Politics, Machiavellian style

By Herbert Vego

“MACHIAVELLIAN” – the adjective derived from the name of Niccolo Machiavelli, a 16th century diplomat from Florence, Italy who authored the book The Prince (1513) — is how we brand traditional politicians who pretend to care for the people to perpetuate themselves in power. Their “goodness” springs from selfish motives.

They are leaders who do not hesitate to use cruelty, deception and dishonesty to perpetuate themselves in power.

No wonder “Never again!” has become the catchphrase heard these days from people who oppose the possibility of a Ferdinand “Bongbong” Marcos Jr. winning the presidency in May this year. Being the “junior” of the late dictator, he reminds us of the latter’s deception behind the declaration of martial law in 1972 — “to create a New Society.”

Like other lovers of power, the elder Marcos could have been influenced by Machiavelli, who wrote, “Men are so simple and so much inclined to obey immediate needs that a deceiver will never lack victims for his deceptions.”

No doubt Bongbong misses those good old days with Dad in Malacanang Palace.

What sounds discordant, however, is that he is running in tandem with Sara Duterte-Carpio as his vice-presidential bet. Why would she – the Davao City mayor and daughter of the incumbent President — play second fiddle when she had previously been adjudged “No. 1” in presidential surveys?

Without her replacing her father, Duterte could find himself highly vulnerable to charges of graft and corruption in his six-year reign.

Assuming both Bongbong and Sara win despite the resounding “Never again” cries from their parents’ critics, there must be a reason behind her settling for the “spare tire” post. Is it only because Bongbong would not settle for the second seat?

That is highly unnatural, hence doubtful. There could be a Machiavellian reason, which only time will tell.

As the May 9, 2022 national and local elections draw near, we realize that we are surrounded anew by politicians who promise us scholarships, livelihood, empowerment and even happiness. To most of us, they are insincere.

“Gusto ko happy ka” has become one of the familiar but hollow political slogans.

Going back to Machiavelli, he had never intended The Prince to be “the bible” of politicians who thrive on the perception that “might makes right.” On the contrary, he had intended it to be read by only one person, Medici, the ruler of Florence whose passion was to unite Italians and restore their ancient glory.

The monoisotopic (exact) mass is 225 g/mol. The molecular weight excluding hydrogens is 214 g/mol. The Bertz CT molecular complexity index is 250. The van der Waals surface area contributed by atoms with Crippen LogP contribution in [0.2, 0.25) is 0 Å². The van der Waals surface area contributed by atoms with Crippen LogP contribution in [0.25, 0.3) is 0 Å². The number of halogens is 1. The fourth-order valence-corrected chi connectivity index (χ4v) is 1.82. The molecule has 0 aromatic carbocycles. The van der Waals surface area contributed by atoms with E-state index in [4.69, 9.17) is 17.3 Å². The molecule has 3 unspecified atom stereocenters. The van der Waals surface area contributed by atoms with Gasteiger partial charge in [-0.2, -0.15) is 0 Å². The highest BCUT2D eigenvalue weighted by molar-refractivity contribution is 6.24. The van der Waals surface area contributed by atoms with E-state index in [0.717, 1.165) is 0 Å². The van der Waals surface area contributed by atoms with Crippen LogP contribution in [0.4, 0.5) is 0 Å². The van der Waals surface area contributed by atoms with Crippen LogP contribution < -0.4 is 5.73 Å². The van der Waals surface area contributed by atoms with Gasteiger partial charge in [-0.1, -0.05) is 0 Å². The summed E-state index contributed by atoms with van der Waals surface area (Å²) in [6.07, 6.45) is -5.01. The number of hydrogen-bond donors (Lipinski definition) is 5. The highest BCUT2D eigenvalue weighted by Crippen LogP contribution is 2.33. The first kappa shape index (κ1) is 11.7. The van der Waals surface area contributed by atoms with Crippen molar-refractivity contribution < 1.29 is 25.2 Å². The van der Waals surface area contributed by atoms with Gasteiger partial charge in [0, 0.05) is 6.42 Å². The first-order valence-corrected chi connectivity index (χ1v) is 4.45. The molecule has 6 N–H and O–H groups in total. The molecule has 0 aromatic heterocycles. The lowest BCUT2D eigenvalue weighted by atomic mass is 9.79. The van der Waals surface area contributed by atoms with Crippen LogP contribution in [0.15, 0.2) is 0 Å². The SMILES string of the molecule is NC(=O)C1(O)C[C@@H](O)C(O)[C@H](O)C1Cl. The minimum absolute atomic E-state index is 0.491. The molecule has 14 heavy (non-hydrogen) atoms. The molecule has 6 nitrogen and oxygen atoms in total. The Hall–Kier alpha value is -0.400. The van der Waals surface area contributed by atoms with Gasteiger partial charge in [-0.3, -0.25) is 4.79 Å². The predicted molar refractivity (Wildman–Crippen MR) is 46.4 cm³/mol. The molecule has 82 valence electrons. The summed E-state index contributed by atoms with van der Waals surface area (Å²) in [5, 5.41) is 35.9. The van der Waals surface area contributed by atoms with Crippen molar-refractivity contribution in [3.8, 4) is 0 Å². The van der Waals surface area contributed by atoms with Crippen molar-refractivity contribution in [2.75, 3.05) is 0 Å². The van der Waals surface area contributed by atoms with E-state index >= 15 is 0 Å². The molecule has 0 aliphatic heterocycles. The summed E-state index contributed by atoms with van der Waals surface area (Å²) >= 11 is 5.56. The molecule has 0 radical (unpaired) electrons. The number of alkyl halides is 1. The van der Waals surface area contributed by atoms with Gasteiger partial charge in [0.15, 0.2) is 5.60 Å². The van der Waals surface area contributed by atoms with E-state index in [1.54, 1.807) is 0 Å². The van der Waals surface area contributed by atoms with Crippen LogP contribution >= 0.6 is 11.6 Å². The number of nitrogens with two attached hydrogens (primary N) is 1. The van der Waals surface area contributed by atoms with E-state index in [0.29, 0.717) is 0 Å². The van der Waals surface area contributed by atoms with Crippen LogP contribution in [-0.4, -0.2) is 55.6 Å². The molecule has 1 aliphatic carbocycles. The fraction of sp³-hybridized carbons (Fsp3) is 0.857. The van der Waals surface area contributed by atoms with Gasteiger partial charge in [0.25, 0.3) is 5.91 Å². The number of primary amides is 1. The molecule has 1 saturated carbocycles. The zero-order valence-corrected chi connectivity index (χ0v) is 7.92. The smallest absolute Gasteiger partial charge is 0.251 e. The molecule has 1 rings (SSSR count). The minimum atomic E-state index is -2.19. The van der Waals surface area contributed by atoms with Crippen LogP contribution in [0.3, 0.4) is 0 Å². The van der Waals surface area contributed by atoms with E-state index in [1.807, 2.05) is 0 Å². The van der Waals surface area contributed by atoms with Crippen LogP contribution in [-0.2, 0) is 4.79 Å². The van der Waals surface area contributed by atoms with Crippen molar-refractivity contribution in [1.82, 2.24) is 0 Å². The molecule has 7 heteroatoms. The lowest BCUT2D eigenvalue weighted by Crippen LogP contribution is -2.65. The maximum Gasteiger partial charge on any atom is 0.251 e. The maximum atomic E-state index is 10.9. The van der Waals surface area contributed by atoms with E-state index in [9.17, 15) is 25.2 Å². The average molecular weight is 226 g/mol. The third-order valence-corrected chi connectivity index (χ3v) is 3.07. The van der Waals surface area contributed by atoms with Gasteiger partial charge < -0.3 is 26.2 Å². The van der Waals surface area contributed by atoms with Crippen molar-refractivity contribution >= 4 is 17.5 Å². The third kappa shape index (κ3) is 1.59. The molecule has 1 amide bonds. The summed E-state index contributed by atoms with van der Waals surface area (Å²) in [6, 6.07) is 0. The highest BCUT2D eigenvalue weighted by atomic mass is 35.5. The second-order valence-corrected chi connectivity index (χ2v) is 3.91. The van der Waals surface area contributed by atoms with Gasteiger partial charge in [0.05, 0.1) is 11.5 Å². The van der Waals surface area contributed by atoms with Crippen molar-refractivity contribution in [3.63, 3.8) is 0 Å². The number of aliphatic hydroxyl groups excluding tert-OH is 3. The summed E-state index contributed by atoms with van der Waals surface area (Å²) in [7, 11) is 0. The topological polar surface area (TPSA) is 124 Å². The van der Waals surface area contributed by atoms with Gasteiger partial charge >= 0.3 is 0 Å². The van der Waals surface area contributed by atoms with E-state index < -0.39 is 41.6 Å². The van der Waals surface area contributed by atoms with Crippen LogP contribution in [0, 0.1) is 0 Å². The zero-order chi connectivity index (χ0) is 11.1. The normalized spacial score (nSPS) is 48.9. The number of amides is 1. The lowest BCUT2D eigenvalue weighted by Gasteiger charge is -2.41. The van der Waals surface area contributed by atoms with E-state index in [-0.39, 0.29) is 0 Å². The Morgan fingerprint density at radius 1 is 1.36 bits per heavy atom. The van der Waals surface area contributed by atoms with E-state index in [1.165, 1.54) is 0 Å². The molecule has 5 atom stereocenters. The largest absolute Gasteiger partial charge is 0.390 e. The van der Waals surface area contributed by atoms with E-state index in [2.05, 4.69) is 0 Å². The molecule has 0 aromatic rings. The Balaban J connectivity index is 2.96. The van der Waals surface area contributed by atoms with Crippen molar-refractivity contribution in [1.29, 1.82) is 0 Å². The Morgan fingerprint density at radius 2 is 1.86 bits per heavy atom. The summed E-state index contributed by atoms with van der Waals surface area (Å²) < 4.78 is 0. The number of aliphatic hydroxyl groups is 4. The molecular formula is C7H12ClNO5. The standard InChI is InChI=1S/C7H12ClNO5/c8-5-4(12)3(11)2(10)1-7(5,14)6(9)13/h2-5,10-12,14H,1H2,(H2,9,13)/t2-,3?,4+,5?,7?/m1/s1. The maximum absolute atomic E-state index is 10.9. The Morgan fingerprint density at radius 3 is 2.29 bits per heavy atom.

Based on the conditions in Italy in his time, Machiavelli wanted Medici to do away with conscience in railroading himself to the peak of power.

Ironically, Medici, a devout Christian, rejected his ideas and imprisoned Machiavelli for being “spokesman for the Devil.”

But the abusive King Luis XVI, who inherited the throne of France in 1776, made use of his writings.

One of the jokes whispered during the martial law years in the Philippines was about Marcos as the “reincarnated” King Luis XVI.

And for collecting 3,000 pair of shoes, First Lady Imelda was likened to the king’s wife, Marie Antoinette, who had accumulated 3,000 pieces of garments by the time the king lost his crown in the Fall of Bastille in 1789.

Machiavelli stressed in The Prince that the rulers who had succeeded were those who could cow the multitude into quiet obedience.

Nobody will disagree that the Philippines, ironically the only Christian nation in Asia, is full of Machiavellian politicians who would prefabricate dirty linen against their opponents to project themselves as the better choices.



WHILE passing by the Department of Education’s Division of Iloilo office, I noticed construction going on. The frontage of the four-story building has “grown” a second-floor extension above the pedestrian pathway from the gate to the front door.

I heard that provincial board member Rolando Distura had expressed his displeasure over the alteration of the façade, and so would soon deliver a privilege speech about it.

Well, I understand his “righteous indignation” because he was chief of staff and a relative of the late Congressman Narciso Monfort, who had facilitated the construction of the “centennial building” – so called because it was completed in the year 2003, marking the 100th anniversary of Dep-Ed’s Division of Iloilo.

Dr. Raymundo Lapating, who was the division superintendent at that time, told me on the phone he was also sad because a “nose” has jutted out, spoiling the front and side views of the building.

Well then, stand by. I intend to interview them both for another column.



In a previous column, we commended MORE Electric and Power Corporation for joining the Task Force Kapatid – a power restoration and relief operation for those affected by typhoon Odette in Negros Occidental.

MORE is walking an extra mile by spearheading a donation program aimed at raising donations in cash or in-kind (i.e. drinking water, canned goods, rice, noodles, blankets, old clothes) for the victims of Odette.

To donate, you can hand over your in-kind items to any MORE substation, to the GST Corporate Center, or to its Customer Services Office in Hotel Del Rio. To donate in cash, please visit the Customer Care Department at the said hotel.